Tuesday, May 1, 2018


“Sing to the Lord with grateful praise; make music to our God on the harp. He covers the sky with clouds; he supplies the earth with rain and makes grass grow on the hills.

He provides food for the cattle and for the young ravens when they call. His pleasure is not in the strength of the horse, nor his delight in the legs of the warrior; the Lord delights in those who fear him, who put their hope in his unfailing love.” (Psalm 147:7-11 NIV)

There is an old saying, “Desperate times call for desperate measures.” If we pay close attention, we will see that lived out in small ways on a regular basis. On campus, I see it with students desperate to complete an assignment or in need of a reference messaging me or others to acquire what they need. Others frantically email a professor asking for extra time to turn in an assignment.

In the world at-large, we often desperately need people to help us out in a crisis—a doctor, a plumber, someone with money or a car, or someone with knowledge who can help us out of a dilemma. When we have a desperate need, we will do whatever, use whomever, we need to fulfill it. That is just human nature. 

The problem lies when we make use of people, but with little or no gratitude for what they provide beyond the moment when our need is fulfilled. Like children, often we are much more grateful for our need being met than for those who meet it. I once knew a young woman who despised her adoptive father, but who often sought him out when she was in need. She was grateful for having her needs met by him, but was not grateful for him.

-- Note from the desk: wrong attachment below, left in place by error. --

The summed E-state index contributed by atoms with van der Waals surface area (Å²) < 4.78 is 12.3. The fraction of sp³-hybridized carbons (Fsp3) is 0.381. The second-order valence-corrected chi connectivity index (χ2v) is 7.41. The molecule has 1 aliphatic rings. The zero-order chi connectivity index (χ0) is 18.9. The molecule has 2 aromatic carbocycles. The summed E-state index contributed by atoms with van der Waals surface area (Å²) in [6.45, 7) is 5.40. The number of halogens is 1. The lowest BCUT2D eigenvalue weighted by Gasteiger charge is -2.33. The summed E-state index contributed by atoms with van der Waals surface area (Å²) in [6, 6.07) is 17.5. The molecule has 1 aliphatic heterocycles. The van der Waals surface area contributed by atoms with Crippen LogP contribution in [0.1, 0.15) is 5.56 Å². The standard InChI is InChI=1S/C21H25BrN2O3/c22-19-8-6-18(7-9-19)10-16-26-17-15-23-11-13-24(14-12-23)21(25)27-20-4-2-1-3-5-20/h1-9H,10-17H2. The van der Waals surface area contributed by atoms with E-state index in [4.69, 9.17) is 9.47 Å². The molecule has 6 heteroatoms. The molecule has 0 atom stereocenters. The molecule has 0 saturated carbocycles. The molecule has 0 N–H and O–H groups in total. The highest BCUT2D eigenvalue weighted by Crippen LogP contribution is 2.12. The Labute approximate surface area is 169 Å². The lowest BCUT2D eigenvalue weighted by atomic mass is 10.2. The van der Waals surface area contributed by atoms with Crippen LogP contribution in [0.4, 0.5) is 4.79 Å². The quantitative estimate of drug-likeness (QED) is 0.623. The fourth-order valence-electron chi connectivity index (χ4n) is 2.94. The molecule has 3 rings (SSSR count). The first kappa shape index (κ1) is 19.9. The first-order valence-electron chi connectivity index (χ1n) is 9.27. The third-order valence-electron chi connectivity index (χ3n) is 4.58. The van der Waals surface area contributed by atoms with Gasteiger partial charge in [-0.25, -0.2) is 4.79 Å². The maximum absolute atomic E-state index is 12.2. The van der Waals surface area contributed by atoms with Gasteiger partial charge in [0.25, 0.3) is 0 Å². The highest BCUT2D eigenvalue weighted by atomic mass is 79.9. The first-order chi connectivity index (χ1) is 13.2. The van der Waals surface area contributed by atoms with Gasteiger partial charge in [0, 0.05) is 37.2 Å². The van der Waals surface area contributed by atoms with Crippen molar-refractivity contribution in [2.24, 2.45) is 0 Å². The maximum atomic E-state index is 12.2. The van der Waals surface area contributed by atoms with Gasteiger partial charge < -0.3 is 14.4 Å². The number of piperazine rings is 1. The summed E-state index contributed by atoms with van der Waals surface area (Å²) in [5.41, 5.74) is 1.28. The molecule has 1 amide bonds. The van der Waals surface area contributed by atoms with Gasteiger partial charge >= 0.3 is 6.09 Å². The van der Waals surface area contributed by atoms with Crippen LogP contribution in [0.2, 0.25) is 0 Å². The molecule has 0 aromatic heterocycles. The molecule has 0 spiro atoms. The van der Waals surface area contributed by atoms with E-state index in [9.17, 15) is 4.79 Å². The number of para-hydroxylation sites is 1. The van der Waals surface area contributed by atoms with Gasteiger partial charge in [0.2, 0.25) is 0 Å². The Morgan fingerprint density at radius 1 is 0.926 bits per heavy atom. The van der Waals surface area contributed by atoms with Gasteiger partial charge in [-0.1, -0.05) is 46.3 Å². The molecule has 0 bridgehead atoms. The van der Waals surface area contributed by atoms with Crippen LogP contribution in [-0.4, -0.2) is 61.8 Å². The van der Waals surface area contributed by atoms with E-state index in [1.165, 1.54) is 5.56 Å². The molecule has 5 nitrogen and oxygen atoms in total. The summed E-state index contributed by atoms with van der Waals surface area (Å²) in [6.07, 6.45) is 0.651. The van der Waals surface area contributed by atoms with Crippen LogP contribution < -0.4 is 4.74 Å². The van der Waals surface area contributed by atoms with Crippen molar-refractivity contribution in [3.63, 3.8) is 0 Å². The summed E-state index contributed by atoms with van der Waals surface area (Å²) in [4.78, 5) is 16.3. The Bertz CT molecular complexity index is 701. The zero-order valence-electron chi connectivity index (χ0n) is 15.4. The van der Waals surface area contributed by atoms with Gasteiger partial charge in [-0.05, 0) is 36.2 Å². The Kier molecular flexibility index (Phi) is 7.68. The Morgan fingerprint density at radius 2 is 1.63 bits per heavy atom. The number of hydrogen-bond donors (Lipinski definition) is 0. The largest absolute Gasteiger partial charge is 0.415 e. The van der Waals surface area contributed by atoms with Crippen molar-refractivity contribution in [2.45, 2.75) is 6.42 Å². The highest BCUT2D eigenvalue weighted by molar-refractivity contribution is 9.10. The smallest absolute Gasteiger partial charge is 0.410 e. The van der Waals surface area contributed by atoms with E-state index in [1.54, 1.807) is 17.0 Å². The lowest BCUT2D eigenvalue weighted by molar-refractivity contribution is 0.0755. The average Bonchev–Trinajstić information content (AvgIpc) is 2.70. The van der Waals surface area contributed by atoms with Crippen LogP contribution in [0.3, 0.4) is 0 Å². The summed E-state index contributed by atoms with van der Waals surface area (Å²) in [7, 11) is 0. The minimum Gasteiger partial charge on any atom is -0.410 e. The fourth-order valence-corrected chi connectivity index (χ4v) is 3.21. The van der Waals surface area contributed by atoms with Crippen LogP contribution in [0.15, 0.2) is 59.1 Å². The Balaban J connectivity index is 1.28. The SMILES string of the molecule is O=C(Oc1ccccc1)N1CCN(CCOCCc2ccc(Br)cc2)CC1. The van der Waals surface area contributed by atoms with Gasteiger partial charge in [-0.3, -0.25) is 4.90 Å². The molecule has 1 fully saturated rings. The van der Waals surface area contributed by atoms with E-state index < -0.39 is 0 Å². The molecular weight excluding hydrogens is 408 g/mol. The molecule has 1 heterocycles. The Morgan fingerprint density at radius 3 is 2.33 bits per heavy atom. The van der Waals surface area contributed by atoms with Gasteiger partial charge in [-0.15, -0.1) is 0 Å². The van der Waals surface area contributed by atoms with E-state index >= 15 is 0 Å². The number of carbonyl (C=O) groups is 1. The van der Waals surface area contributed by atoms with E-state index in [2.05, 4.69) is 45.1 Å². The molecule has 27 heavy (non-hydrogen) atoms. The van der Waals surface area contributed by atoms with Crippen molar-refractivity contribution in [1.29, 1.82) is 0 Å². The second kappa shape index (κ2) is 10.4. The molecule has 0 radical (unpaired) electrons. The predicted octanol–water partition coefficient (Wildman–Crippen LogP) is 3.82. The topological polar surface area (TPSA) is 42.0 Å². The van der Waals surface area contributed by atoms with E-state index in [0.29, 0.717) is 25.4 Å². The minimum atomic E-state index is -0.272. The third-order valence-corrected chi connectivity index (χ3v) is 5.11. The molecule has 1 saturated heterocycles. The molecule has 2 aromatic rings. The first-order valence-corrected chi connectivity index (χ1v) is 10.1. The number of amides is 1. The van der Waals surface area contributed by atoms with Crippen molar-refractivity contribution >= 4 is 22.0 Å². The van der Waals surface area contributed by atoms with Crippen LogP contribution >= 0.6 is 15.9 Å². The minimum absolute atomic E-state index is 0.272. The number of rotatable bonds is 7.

There are many stories in the Bible of people who are grateful for their needs being met but who lack appreciation for the person responsible. Joseph interpreted a dream for the king’s cupbearer while in prison, but once released, the man forgot about him (Genesis 40:23). The Israelites many times were glad when their burdens were lifted, but quickly retreated into complaining to Moses about their next plight (Numbers 14:2-4). When Jesus healed the ten lepers, nine of them went on their way without expressing any gratitude to the Lord for their healing (Luke 17:11-19).  The lesson is it is natural to be grateful for our own satisfaction, but easy to forget the ones who supply it.

What about you? Are you grateful for the people who have supplied the many needs in your life? If so, have you made that known to them? And what about the Lord, who is the ultimate supplier of all our needs? Do you regularly acknowledge your gratefulness to Him for all that He has given you and continues to give? 

Today, be grateful for the people who sacrifice for you and get into the habit of freely expressing it. And always be grateful to the Lord, for all that you have comes from His hands.

© Jim Musser 2018

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